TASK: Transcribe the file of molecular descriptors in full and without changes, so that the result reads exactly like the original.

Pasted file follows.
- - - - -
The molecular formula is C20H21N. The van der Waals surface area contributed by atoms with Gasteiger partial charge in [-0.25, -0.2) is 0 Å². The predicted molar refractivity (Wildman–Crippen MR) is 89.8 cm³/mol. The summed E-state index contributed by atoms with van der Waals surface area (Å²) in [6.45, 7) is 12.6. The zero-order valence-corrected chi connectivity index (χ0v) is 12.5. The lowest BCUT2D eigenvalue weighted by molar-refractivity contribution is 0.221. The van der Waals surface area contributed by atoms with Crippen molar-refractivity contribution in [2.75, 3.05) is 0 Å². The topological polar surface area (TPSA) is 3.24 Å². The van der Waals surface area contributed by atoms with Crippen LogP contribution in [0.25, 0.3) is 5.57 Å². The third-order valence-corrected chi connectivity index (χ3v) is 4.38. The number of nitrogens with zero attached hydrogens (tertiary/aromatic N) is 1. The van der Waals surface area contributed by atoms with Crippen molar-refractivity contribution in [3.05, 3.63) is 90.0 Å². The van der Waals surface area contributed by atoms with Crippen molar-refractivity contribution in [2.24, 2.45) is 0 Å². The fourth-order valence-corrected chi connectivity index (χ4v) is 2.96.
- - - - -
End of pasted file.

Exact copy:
The molecular formula is C20H21N. The van der Waals surface area contributed by atoms with Gasteiger partial charge in [-0.25, -0.2) is 0 Å². The predicted molar refractivity (Wildman–Crippen MR) is 89.8 cm³/mol. The summed E-state index contributed by atoms with van der Waals surface area (Å²) in [6.45, 7) is 12.6. The zero-order valence-corrected chi connectivity index (χ0v) is 12.5. The lowest BCUT2D eigenvalue weighted by molar-refractivity contribution is 0.221. The van der Waals surface area contributed by atoms with Crippen molar-refractivity contribution in [2.75, 3.05) is 0 Å². The topological polar surface area (TPSA) is 3.24 Å². The van der Waals surface area contributed by atoms with Crippen LogP contribution in [0.25, 0.3) is 5.57 Å². The third-order valence-corrected chi connectivity index (χ3v) is 4.38. The number of nitrogens with zero attached hydrogens (tertiary/aromatic N) is 1. The van der Waals surface area contributed by atoms with Crippen molar-refractivity contribution in [3.05, 3.63) is 90.0 Å². The van der Waals surface area contributed by atoms with Crippen molar-refractivity contribution in [2.24, 2.45) is 0 Å². The fourth-order valence-corrected chi connectivity index (χ4v) is 2.96.